The Stephenson's Warmlite is a specialty tent that is made in the USA and offers tons of customs options. The Warmlite has tons of interior space for hanging out in and storing your gear — at an exceptionally low weight. Its tunnel-shaped design is super durable and is easy to pitch on snow, sand, or in more-established sites, but can be a little trickier in tight, rocky areas.
While this is our Top Pick for Backcountry Touring, it also works well in established campsites where there are enough options for good staking.
Ease of Set-Up
The Warmlite Two-Person Tent uses a bomber non-freestanding tunnel design with two custom-made pre-curved poles. They insert into full-length sleeves with a unique system of holding the poles in place. Unlike most tents, there isn't a mechanism or grommet to cinch the poles down once inserted. Instead, you must push hard and slip the end of the pole into a pocket reinforced by webbing at the end of the sleeve.
This design is bomber, although it did require a little bit of a learning curve, and remained slightly more challenging than most models. This tent uses only three stakes, and because there aren't any guylines, they must be bomber to get the whole thing taut. This was easy to achieve on snow when using skis or an ice axe, but it was occasionally challenging on firmer or rockier tent sites.
With very high tension applied to the tent lengthwise, it is possible to achieve a very taut and bomber pitch despite the fact that the tent only has three tie-out points. Yep, you heard it, that's right, there are only three tie-out points, and all of them are at ground level. Therefore, it's imperative that each one be BOMBER when using very sturdy ground anchors like skis or ice axes in the snow.
This tent is easier to stake out properly in snow than in dirt and rocks.
Then the tent is capable of handling very high winds; in fact, we know several people whose Warmlite Two-Person tents have withstood 50mph winds like a champion. We especially like that the poles go underneath the outer tent because it gives a very sheer, smooth look, perhaps helping the tent slice through wind even better. Full-length pole sleeves support the poles very well once inserted. With its relatively low peak height, it is quite bomber when well-anchored, which is easy to achieve in the snow.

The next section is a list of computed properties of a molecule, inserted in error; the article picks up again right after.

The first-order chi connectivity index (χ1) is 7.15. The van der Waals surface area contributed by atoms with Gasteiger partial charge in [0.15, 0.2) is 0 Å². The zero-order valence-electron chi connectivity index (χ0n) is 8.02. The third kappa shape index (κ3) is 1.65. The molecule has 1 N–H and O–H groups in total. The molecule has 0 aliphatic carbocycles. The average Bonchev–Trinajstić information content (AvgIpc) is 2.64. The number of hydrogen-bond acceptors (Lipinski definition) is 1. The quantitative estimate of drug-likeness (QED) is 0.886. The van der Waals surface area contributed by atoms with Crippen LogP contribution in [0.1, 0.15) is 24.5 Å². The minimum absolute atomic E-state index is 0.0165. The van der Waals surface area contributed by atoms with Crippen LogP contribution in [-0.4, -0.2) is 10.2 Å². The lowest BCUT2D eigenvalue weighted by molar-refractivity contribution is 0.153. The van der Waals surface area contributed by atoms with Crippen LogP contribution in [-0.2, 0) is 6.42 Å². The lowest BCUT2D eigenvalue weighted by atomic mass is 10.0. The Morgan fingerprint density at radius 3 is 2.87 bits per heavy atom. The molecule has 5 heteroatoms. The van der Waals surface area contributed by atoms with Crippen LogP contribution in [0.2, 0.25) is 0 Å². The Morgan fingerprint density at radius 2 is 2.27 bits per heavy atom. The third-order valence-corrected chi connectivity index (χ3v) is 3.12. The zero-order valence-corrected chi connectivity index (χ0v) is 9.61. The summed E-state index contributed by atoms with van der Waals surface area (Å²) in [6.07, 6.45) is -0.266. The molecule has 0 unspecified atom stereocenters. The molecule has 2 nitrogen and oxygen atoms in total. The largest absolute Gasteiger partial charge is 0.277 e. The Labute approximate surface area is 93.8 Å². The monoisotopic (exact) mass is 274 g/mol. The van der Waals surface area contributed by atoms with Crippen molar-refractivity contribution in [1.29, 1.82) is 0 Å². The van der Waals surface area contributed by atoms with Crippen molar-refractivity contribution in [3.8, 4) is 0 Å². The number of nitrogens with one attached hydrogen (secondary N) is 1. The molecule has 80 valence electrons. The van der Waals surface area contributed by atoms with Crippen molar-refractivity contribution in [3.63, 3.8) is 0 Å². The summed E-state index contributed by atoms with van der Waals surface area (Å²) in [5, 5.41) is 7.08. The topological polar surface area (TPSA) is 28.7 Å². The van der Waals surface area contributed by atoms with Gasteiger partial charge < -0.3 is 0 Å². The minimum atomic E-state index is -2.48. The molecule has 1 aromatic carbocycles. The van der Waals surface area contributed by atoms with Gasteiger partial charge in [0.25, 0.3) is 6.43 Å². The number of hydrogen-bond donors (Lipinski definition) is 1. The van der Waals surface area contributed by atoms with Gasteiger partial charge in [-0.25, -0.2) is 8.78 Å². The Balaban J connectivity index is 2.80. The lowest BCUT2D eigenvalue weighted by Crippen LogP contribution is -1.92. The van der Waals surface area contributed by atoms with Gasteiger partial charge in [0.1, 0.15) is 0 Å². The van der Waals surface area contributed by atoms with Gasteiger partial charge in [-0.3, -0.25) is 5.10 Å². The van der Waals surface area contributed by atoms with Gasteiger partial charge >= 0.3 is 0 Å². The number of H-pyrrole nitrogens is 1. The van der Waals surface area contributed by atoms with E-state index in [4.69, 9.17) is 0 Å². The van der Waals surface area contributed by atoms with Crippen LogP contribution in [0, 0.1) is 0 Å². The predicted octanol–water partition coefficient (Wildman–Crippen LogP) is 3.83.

However, if it's windy out, you must plan or take the appropriate time to pile rocks on top of the stakes to keep this tent bomber. It's worth noting that for $35, Stephenson will add "Wind Stabilizers," which would undoubtedly make the Warmlite Two-Person Tent even more bomber.
Three ultra compact, sub four-pound tents embrace the high alpine sunshine. From left to right: the Invasion, Warmlite 2R, and Direkt2.
The Warmlite Two-Person Tent has an integrated vestibule (with a connected floor) in the front of the tent. The interior is extremely spacious considering how light the tent it. Floor area is a massive 42 sq. ft., but unfortunately you can't sit up in all of it. The tent tapers both in peak height and in width towards where most people's feet will be. As a result, while there is plenty of room for your gear and the tent feels spacious, it's hard for two people to sit up and face each other. On the higher front end, one person should be able to sit straight up as long as they're not too tall.
Overall, the Warmlite has far more room than the comparable in weight MSR Advance Pro or Black Diamond Firstlight, at least when lying down. The middle portion of the tent uses two walls, while each end is a single wall; the central portion helps reduce condensation and increase warmth. The standard door is somewhat small, and in wintery conditions, partly due to its design, is slightly more challenging to use than other models. For $22.50, Stephenson offers a larger door; we'd recommend it unless you're out to save every ounce possible.
There is a lot of interior space, but it tapers at the end, and you can't really sit up back there.
Overall, we think the Warmlite Two-Person Tent is a very long-lasting tent but it does have some durability issues.
Take note that the custom poles have very thin walls (.3mm), perhaps 30-40 percent thinner than the average pole used in the winter tents tested here (mostly .45mm-.55mm). They are susceptible to damage and require some care when handling and packing. Once inserted into their sleeves (which support the poles extremely well), they have proven to be quite strong, but again you'll want to be careful when inserting and tensioning the poles while pitching the tent. The 30D silicon-coated ripstop nylon fabric is above average for UV resistance and will hold its water-resistance for a long time.